The Role of Drama in Classical Education at LCA

by Carolan Brown, Primary Program Drama Teacher

What is the role of Drama in Classical Education at LCA? At first, one might think it unnecessary, even a distraction.  Perhaps one might feel it is a waste of valuable time that might be better devoted to the acquisition of facts and formulas to deliver on a quantified exam.  Indeed, many view the role of Drama in our world today as limited to that of something extra, its sole purpose being the entertainment of an audience.

In nearly thirty years of working with students of all ages/levels in schools of all shapes and sizes in the U.S. and Canada, I have found students increasingly result-oriented.  They have become laser-focused on outcomes only, instead of being captivated by the practice and mastery of a process that leads to a given useful skill.  They want only the “right” answer or the “correct” analysis. And they find it devastating when what they have planned doesn’t happen, finding it impossible to accept any moment that differs from a perceived “perfect” outcome.  They are afraid of making mistakes, and they are increasingly unable to focus on a lesson unless its validity can be proven ahead of starting it.

I have also found one other thing to be true.  I can’t “teach” anyone anything. What I can do, however, is design experiences through which a student can figure something out for him or herself and then gain practice with the very connections that he or she has made.  Drama is a valuable and available resource for the very experiences through which students plant and grow the Habits of Mind and cultivate the practice of Shared Inquiry.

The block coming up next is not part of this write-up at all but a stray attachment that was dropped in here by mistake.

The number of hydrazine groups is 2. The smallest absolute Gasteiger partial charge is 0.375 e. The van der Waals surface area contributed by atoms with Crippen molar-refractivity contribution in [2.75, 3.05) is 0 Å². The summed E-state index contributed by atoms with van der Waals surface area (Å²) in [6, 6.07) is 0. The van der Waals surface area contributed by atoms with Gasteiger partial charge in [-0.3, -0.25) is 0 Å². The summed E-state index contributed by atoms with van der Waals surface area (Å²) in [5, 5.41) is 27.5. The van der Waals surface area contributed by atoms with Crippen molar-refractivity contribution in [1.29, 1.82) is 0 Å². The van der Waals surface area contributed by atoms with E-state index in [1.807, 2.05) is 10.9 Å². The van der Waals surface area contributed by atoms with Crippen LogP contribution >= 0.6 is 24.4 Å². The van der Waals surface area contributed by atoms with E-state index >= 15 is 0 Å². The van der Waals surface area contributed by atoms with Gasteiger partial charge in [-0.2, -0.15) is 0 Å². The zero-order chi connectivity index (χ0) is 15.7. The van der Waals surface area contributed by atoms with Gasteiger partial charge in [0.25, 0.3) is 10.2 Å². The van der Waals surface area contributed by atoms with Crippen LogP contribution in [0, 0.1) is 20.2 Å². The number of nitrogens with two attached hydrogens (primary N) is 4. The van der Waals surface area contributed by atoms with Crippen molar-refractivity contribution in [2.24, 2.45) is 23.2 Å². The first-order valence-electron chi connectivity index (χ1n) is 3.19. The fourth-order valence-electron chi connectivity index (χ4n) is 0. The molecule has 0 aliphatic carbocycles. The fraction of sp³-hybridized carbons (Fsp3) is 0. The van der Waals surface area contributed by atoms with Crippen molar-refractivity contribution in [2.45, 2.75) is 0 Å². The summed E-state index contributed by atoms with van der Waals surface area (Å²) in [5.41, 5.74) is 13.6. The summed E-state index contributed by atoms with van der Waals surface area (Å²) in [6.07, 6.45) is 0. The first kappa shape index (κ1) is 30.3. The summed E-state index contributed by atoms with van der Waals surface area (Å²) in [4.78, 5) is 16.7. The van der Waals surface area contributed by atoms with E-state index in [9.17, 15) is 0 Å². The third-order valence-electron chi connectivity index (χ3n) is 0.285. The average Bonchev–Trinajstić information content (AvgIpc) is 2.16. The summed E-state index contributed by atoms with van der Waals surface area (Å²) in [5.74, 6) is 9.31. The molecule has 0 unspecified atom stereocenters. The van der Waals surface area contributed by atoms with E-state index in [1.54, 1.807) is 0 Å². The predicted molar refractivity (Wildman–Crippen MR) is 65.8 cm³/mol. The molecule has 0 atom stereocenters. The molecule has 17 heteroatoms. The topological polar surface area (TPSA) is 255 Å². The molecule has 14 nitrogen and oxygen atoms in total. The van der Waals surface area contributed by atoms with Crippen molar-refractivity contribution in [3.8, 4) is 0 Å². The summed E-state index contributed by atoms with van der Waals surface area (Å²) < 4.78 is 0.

I can think of no better laboratory to grasp and practice what is at the heart of LCA than that which Drama provides. Last year, inspired by LCA founders, faculty, and staff, I designed twice-weekly Drama experiences around all 16 habits.  I presented them to student groups as “themes”, and was thrilled when upon arrival in Collins Hall, they couldn’t wait to find out which one we would be working with that day.   

It is a joy to watch students spring to life with discovery and connect with one another while participating in what is on the surface only a drama game. In reality, the “game” is so much more: a carefully designed experience through which they can make their own true connections with a given habit of mind and feel what it is to own it.

We want to help our children acquire their own individualized tools that help them lead lives in which they are fully present and able to find purpose. Through Drama, the ancient Greeks found a platform for the exploration of feelings, knowledge, and ideas, leading to a greater understanding of the world.  At Woodbourne Campus, we continue this tradition.